"What makes you say so?" asked Inspector Dawfield.

"Thalassa has a long bony hand, with fingers thickened by rough work. I noticed it when he was pointing to these rooms from the passage. This grip looks as if it might have been made by a smaller hand, with slim fingers. Look how close together the marks are! Unfortunately, that's about all we're likely to deduce from them, and I doubt if a finger-print expert will be able to help us. Observe, there are no finger-prints-merely faint marks of the middle of the fingers, and a kind of blur for the thumb. But the thing is suspicious, undoubtedly suspicious."

"Still, the door was locked from inside," said Dawfield. "We mustn't lose sight of that fact."

"And the key was found in the room. We must also remember that there were several people in the room after the door was burst open, including the dead man's brother. It seems that it was he who first propounded the suicide theory to Dr. Ravenshaw, and subsequently to Pengowan. Do you know anything about the brother?"

"I know nothing personally. Pengowan tells me that Robert Turold secured lodgings for his brother and his son in an artist's house at the churchtown about six weeks ago. They arrived next day, and are still there. I understand that the brothers have been in pretty close intimacy, meeting each other practically every day, either at the churchtown or in this house."

"Do you know what took place at the family gathering which was held in this house yesterday afternoon, after the funeral?"

"All I know is that Robert Turold informed his family that he was likely to succeed in his claim for the title. Mrs. Pendleton was rather vague about the details, but she did say that her brother had placed his daughter in her charge, and had made a long statement to them about his future plans."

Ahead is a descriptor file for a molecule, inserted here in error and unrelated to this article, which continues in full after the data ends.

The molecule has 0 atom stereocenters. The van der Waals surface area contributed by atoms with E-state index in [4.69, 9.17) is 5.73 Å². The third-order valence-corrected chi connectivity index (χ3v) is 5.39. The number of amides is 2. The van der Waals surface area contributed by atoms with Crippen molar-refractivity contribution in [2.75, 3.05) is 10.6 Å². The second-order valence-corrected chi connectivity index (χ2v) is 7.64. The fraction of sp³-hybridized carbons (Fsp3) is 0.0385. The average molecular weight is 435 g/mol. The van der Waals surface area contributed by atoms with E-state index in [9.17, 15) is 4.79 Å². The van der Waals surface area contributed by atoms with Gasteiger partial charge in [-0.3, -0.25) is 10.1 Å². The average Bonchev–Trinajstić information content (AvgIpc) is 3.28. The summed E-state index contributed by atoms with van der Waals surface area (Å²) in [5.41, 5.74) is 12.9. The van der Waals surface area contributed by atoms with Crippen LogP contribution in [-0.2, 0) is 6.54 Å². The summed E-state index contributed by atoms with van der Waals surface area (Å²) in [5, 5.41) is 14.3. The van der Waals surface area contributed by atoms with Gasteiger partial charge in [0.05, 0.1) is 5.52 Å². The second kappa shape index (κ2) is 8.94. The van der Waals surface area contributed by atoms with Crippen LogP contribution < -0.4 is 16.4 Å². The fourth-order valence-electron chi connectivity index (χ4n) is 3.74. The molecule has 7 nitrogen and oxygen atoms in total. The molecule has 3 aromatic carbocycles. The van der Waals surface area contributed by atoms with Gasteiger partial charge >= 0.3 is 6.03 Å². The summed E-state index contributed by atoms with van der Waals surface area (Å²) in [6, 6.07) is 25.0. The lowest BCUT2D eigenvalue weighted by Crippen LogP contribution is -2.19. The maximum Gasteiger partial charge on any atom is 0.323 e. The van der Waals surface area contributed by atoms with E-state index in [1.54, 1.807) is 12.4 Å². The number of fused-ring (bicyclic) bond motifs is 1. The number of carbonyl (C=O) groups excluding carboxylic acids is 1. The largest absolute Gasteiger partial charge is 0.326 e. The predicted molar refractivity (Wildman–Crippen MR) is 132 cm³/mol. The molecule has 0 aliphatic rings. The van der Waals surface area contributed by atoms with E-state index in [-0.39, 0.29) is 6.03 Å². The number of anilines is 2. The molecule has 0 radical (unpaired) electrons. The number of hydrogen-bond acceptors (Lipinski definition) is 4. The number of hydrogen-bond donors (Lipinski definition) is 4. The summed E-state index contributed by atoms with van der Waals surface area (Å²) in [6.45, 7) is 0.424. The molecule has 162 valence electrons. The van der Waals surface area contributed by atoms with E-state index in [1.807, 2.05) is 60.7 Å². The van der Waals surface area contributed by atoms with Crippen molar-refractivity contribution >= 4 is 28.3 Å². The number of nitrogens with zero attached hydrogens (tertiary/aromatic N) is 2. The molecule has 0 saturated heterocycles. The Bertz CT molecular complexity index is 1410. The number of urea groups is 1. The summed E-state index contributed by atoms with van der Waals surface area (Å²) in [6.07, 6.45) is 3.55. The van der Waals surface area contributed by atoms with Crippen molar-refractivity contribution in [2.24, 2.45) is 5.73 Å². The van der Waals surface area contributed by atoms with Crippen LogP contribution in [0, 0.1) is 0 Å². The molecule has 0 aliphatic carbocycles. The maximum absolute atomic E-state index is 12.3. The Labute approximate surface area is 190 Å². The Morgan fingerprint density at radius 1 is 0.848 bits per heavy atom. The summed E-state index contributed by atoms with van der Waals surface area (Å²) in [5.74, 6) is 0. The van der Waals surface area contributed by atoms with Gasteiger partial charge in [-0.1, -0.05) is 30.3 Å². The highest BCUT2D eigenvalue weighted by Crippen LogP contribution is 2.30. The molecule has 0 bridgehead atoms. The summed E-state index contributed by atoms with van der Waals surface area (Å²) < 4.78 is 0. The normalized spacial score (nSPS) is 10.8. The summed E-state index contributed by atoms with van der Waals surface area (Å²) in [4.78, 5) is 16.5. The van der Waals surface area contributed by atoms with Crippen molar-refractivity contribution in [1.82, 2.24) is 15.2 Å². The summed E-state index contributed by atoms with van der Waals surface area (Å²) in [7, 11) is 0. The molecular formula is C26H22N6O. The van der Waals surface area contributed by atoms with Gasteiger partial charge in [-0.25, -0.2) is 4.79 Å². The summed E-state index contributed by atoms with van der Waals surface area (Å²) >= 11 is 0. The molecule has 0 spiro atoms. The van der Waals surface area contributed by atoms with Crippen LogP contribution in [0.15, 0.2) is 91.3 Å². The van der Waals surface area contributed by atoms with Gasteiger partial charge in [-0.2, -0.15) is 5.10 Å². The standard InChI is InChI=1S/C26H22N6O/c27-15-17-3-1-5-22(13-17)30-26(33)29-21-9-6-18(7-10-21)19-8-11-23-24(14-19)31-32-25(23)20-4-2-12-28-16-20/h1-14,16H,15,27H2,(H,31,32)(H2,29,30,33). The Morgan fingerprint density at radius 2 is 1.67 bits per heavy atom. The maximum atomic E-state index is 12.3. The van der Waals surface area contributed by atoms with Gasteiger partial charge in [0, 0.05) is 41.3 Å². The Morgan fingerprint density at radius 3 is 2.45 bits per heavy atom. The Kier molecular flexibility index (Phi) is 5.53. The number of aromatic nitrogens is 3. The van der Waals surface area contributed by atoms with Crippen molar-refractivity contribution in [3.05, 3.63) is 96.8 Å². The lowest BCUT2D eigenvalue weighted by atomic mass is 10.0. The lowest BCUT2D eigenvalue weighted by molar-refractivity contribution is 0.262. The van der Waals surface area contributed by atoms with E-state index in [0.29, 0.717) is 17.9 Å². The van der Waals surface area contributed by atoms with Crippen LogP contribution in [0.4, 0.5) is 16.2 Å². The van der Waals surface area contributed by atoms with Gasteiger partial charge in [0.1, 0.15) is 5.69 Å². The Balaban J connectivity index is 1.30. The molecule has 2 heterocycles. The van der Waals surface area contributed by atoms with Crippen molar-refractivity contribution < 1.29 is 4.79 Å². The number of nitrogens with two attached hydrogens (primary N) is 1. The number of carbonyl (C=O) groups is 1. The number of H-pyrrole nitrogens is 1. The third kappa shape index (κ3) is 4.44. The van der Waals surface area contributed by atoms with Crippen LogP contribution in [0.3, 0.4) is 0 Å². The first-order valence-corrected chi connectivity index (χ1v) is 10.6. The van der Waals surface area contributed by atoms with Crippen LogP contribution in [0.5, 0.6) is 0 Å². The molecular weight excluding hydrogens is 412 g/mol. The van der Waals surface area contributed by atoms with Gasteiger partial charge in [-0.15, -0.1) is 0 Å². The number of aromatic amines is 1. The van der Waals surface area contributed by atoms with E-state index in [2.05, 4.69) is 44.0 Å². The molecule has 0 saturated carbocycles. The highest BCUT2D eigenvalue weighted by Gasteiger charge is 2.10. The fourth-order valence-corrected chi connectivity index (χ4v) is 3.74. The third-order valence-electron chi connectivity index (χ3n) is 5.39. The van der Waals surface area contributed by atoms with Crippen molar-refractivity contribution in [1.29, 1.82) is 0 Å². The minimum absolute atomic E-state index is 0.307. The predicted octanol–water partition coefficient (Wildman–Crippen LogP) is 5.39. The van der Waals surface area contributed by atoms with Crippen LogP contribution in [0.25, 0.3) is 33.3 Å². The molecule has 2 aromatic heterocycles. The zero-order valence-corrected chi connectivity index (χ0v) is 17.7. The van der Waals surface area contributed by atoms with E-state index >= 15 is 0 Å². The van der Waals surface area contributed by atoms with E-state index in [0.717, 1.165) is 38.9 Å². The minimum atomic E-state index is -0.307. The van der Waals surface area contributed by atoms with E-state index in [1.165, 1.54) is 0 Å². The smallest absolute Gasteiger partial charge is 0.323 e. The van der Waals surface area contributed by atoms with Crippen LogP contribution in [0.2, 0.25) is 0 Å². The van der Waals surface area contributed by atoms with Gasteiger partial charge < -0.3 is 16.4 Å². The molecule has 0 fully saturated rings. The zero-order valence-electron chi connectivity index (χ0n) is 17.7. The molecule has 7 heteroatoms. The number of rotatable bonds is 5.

"She did not indicate what those plans were?"

"Only in the vaguest way. I remember her saying that her brother was a wealthy man: the one wealthy member of the family, was the way she put it. Her principal preoccupation was her suspicion of the man-servant, based on seeing him listening at the door. She was very voluble and excited-so much so that I did not attach much importance to what she said, and did not ask her many questions."

"It is of the utmost importance that we should find out all we can about this family council yesterday. It is possible that it may throw some light on Robert Turold's death. I am not prepared at present to say whether it is suicide or not, but apart from any suspicious circumstances, I feel that there is some justification for Mrs. Pendleton's belief that a wealthy and successful man like her brother was not likely to take his own life, unless there was some hidden reason for him to do so. If we knew more of what happened downstairs yesterday we might be in a better position to judge of that. The case strikes me as a very peculiar one-indeed, it has some remarkable features. My first task will be to interview all the persons who were present at yesterday's gathering. Can you tell me if the brothers were on good terms?"

"I believe so."

"Is Austin Turold a poor man?"

"I know nothing about him. But what has that got to do with it?"

"It may have much to do with it. He may have stood to inherit a fortune from Robert."

"You surely do not suspect the brother?"

"I suspect no one, at present," returned Barrant. "I am merely glancing at the scanty facts within our knowledge and seeing what can be gathered from them. Robert Turold is found dead in his study, with his hands on an old clock, where he kept important papers, including his will. We are indebted to Austin Turold for that knowledge. But how did Austin Turold come to know that his brother kept his will in the clock-case? Did Robert tell him, or did he find it out? Was Austin aware of the contents of the will? Why did Robert go to the clock? Was his idea to destroy the will? And was that after or before he was shot, or shot himself?

"These are questions we cannot answer without further knowledge, but they seem to point to the existence of some family secret of which we know nothing. We must find out what it is. I shall first interview Austin Turold, and then call on Dr. Ravenshaw, if time permits. You'd better drop me at the churchtown on your way back to Penzance. There's really nothing to detain you any longer."

They returned to the churchtown in the motor-car, and Pengowan from the back seat directed the way to Austin Turold's lodgings.